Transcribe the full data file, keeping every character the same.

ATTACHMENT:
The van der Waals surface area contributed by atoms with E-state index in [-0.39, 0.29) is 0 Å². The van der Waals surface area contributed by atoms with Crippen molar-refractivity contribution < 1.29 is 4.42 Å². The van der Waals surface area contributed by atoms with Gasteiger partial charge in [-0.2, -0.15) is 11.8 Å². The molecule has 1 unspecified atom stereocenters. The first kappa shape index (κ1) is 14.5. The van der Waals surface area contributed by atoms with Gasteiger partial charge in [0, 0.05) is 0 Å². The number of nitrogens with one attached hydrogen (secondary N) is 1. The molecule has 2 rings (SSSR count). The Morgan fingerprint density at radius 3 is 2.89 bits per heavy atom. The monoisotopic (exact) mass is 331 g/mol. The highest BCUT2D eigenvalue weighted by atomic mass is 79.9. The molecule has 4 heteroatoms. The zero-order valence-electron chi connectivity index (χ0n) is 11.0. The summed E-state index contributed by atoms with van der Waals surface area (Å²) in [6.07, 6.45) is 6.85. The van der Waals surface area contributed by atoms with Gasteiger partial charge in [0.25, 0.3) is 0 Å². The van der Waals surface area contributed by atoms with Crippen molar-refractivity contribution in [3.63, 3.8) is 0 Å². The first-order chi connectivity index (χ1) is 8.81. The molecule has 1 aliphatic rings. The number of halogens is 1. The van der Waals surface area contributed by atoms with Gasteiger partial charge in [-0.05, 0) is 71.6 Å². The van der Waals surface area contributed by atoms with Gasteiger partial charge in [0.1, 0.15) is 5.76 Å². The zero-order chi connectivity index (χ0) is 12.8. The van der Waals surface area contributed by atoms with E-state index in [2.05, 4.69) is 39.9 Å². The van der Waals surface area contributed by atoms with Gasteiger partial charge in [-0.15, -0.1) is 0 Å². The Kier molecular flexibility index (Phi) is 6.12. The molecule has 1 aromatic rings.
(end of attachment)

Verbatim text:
The van der Waals surface area contributed by atoms with E-state index in [-0.39, 0.29) is 0 Å². The van der Waals surface area contributed by atoms with Crippen molar-refractivity contribution < 1.29 is 4.42 Å². The van der Waals surface area contributed by atoms with Gasteiger partial charge in [-0.2, -0.15) is 11.8 Å². The molecule has 1 unspecified atom stereocenters. The first kappa shape index (κ1) is 14.5. The van der Waals surface area contributed by atoms with Gasteiger partial charge in [0, 0.05) is 0 Å². The number of nitrogens with one attached hydrogen (secondary N) is 1. The molecule has 2 rings (SSSR count). The Morgan fingerprint density at radius 3 is 2.89 bits per heavy atom. The monoisotopic (exact) mass is 331 g/mol. The highest BCUT2D eigenvalue weighted by atomic mass is 79.9. The molecule has 4 heteroatoms. The zero-order valence-electron chi connectivity index (χ0n) is 11.0. The summed E-state index contributed by atoms with van der Waals surface area (Å²) in [6.07, 6.45) is 6.85. The van der Waals surface area contributed by atoms with Gasteiger partial charge in [0.25, 0.3) is 0 Å². The van der Waals surface area contributed by atoms with Crippen molar-refractivity contribution in [3.63, 3.8) is 0 Å². The first-order chi connectivity index (χ1) is 8.81. The molecule has 1 aliphatic rings. The number of halogens is 1. The van der Waals surface area contributed by atoms with Gasteiger partial charge in [-0.05, 0) is 71.6 Å². The van der Waals surface area contributed by atoms with Gasteiger partial charge in [0.1, 0.15) is 5.76 Å². The zero-order chi connectivity index (χ0) is 12.8. The van der Waals surface area contributed by atoms with E-state index in [2.05, 4.69) is 39.9 Å². The van der Waals surface area contributed by atoms with Gasteiger partial charge in [-0.15, -0.1) is 0 Å². The Kier molecular flexibility index (Phi) is 6.12. The molecule has 1 aromatic rings.